You should continue using the ET contact form if you are happy with it :)

  27. Glad to see that many of the plugins I use are on you list. Do include Wordfence, an excellent security plugin.

  28. Very useful plugins, specially security plugin. Thanks for share this valuable information post Kevin!

  29. great information… thanks

  30. I would like to change the article’s title to “The Best WordPress Article That Everyone Should Read”

    Assuming this article is no.3. And assume your previous article is no.2. And assume your awaiting article “How to Choose best Hosting Company” is no. 1.
    I would say:
    Any beginner (just like me) reads 1,2, then 3 respectively, will be, definitely, upgraded from “Beginner Level” into “Wordpress Hosting Provider level”. At least this is my point of view Or my own way to say Thank you Kevin very much for this awesome, very helpful article.

  31. great list Kevin, as always.. just to add to the caching plugin list is – WP fastest cache.. http://wordpress.org/plugins/wp-fastest-cache/ This is by far the easiest to use caching plugin and it really works well, in fact better than W3 Total or Super cache.. I have used it on several sites and it makes a really big impact on the loading time.

    • Kevin Muldoon

      Agreed. I mentioned WP Fastest Cache in a previous blog post. It works really well and is very easy to set up.

  32. Thank you Kevin, I found W.P. defer loading, which is something that I have been looking for.

    The problem these day’s is finding plugins that are up to date, WordPress updates that often that developers can’t keep up with it.

    • Kevin Muldoon

      I know.

      I fully support developers who take the time to fork older plugins that are no longer supported. That is what GPL is supposed to be about.

  33. That’s a heck of a list.
    I’m already using many of these plugins but I’m definitely going to add the one that defers JS loading since that seems to be the biggest bugbear when trying to speed up WordPress sites (particularly for mobile devices).
    Huge thanks
    Karl

  34. I’m in the process of creating a website with the Divi theme and have a couple of questions after reading this article..

    1. Is the search function used from WordPress or from Divi?
    2. Is it true that one should only use a maximum of 5 plug-ins?

    • Kevin Muldoon

      In response to your second question, no, you should limit yourself to only five plug ins. Anyone who says that does not know anything about WordPress. :)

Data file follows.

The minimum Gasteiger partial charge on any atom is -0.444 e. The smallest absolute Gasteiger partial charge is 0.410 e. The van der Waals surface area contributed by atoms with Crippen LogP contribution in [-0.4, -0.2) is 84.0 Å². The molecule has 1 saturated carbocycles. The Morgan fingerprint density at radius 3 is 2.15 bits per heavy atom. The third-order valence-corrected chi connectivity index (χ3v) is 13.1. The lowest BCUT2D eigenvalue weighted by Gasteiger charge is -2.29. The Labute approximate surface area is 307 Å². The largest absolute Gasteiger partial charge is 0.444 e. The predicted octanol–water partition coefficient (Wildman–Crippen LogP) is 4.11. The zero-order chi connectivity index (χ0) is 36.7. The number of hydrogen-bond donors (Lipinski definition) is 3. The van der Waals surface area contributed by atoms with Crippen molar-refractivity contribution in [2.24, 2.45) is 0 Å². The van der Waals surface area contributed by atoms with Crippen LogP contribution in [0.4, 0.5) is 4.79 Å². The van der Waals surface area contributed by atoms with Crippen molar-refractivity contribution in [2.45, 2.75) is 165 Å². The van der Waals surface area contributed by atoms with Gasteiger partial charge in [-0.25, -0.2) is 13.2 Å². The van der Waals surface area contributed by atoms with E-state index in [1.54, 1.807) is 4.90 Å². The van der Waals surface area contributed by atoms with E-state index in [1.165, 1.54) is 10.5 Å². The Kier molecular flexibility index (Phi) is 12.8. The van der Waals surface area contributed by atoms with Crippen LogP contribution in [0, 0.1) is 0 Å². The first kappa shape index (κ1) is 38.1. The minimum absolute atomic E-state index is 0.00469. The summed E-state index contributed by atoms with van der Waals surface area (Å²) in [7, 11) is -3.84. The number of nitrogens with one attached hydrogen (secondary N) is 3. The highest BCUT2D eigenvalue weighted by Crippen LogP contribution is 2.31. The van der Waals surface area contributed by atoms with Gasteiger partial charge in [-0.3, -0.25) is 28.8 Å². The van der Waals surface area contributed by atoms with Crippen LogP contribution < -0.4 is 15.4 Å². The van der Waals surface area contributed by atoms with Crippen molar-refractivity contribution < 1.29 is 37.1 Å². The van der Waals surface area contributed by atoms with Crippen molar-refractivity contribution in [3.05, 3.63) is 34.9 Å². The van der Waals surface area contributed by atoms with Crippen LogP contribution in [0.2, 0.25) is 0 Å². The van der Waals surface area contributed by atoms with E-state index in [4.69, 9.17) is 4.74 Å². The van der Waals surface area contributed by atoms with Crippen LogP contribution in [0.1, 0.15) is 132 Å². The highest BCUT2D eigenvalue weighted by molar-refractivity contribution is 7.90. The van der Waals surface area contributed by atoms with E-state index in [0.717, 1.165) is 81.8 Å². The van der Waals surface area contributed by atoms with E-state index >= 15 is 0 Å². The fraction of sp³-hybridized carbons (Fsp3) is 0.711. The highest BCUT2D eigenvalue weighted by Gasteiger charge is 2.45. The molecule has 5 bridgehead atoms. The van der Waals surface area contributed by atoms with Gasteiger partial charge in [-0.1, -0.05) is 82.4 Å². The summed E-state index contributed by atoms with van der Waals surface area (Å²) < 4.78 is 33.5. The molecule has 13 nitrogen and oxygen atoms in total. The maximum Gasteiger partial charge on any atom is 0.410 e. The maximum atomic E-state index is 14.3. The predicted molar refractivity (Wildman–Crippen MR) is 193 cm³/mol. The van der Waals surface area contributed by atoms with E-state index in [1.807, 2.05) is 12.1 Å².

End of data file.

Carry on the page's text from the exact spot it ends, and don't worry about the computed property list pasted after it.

• I think every WordPress tutorial article I’ve ever read says to only use the most minimum number of plugins and to completely uninstall (rather than just deactivate) any plugins that you are not using at the moment.

        On the other hand, I would love to install every plugin on your list, in addition to a few others, so I’m a bit confused about plugin advice…

        Thanks!
        Deb

        • Kevin Muldoon

          It is good advice to not activate any plugins you are using, though the notion that you need to limit yourself to a certain number of plugins is wrong.

          One plugin may add more code to your website than ten. It all comes down to how efficiently they are coded.

          What part are you confused about? :)

          Kevin

  35. I cant figure out weather to use Sucuri Security – SiteCheck Malware Scanner or BulletProof Security to protect my website. BulletProof Security seems to have a higher rating on WordPress but I know you guys use Securi to audit your themes, do you think the Securi plugin is better than BulletProof Security? Thanks, James.

    • Kevin Muldoon

      Why not use BulletProof security on a daily basis to monitor your website, but use Sucuri to scan your website as a once off. :)

  36. Hi,

    it is a good list. But I would mention that Relevanssi is only usable until the amount of Posts grow over 5000 or so. This Plugin starts to destroy your Site when it is getting bigger. The Tables in DB getting incredible big (I heard of one about 4GB!!) – in our case it has already 900MB – with over a million rows in the DB. The Plugin Author himself is saying: “I would not recommend using Relevanssi on large, high-traffic sites, as it is simply not built for such specs.”

    If your site is getting bigger and bigger you should think of disabling Relevanssi.

    Greets Martin

    • Kevin Muldoon

      Thanks for that Martin. I have tested Relevanssi on a few occasions but not used it on a live website as yet. I’m disappointed that it puts so much weight onto a database.